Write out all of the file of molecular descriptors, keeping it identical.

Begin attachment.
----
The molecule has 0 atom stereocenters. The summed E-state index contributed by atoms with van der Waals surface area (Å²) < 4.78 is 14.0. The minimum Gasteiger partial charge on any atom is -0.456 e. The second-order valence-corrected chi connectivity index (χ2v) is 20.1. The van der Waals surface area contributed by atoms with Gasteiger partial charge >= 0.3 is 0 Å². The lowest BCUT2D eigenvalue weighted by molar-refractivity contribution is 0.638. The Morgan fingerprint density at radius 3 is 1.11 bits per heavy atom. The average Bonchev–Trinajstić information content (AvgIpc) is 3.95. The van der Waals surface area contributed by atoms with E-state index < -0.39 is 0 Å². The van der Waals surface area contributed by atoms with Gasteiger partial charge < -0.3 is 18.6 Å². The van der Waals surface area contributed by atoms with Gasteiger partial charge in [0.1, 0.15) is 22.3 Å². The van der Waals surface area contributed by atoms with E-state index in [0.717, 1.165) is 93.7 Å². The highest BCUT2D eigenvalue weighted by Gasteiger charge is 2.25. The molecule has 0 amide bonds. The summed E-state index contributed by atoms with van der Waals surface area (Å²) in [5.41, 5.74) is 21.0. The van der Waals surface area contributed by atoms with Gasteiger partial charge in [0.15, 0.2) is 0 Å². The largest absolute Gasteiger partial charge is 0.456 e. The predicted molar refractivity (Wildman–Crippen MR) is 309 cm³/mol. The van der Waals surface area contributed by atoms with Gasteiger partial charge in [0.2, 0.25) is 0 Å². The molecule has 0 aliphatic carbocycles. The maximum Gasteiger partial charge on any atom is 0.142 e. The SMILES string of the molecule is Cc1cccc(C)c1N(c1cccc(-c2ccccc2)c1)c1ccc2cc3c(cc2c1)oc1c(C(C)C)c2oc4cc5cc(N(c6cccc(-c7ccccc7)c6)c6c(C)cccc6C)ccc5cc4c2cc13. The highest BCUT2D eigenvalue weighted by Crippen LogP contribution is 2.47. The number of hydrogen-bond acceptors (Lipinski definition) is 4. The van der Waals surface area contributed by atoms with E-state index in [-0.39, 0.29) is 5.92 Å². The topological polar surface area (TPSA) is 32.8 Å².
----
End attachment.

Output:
The molecule has 0 atom stereocenters. The summed E-state index contributed by atoms with van der Waals surface area (Å²) < 4.78 is 14.0. The minimum Gasteiger partial charge on any atom is -0.456 e. The second-order valence-corrected chi connectivity index (χ2v) is 20.1. The van der Waals surface area contributed by atoms with Gasteiger partial charge >= 0.3 is 0 Å². The lowest BCUT2D eigenvalue weighted by molar-refractivity contribution is 0.638. The Morgan fingerprint density at radius 3 is 1.11 bits per heavy atom. The average Bonchev–Trinajstić information content (AvgIpc) is 3.95. The van der Waals surface area contributed by atoms with E-state index < -0.39 is 0 Å². The van der Waals surface area contributed by atoms with Gasteiger partial charge < -0.3 is 18.6 Å². The van der Waals surface area contributed by atoms with Gasteiger partial charge in [0.1, 0.15) is 22.3 Å². The van der Waals surface area contributed by atoms with E-state index in [0.717, 1.165) is 93.7 Å². The highest BCUT2D eigenvalue weighted by Gasteiger charge is 2.25. The molecule has 0 amide bonds. The summed E-state index contributed by atoms with van der Waals surface area (Å²) in [5.41, 5.74) is 21.0. The van der Waals surface area contributed by atoms with Gasteiger partial charge in [0.15, 0.2) is 0 Å². The largest absolute Gasteiger partial charge is 0.456 e. The predicted molar refractivity (Wildman–Crippen MR) is 309 cm³/mol. The van der Waals surface area contributed by atoms with Gasteiger partial charge in [0.2, 0.25) is 0 Å². The molecule has 0 aliphatic carbocycles. The maximum Gasteiger partial charge on any atom is 0.142 e. The SMILES string of the molecule is Cc1cccc(C)c1N(c1cccc(-c2ccccc2)c1)c1ccc2cc3c(cc2c1)oc1c(C(C)C)c2oc4cc5cc(N(c6cccc(-c7ccccc7)c6)c6c(C)cccc6C)ccc5cc4c2cc13. The highest BCUT2D eigenvalue weighted by Crippen LogP contribution is 2.47. The number of hydrogen-bond acceptors (Lipinski definition) is 4. The van der Waals surface area contributed by atoms with E-state index in [-0.39, 0.29) is 5.92 Å². The topological polar surface area (TPSA) is 32.8 Å².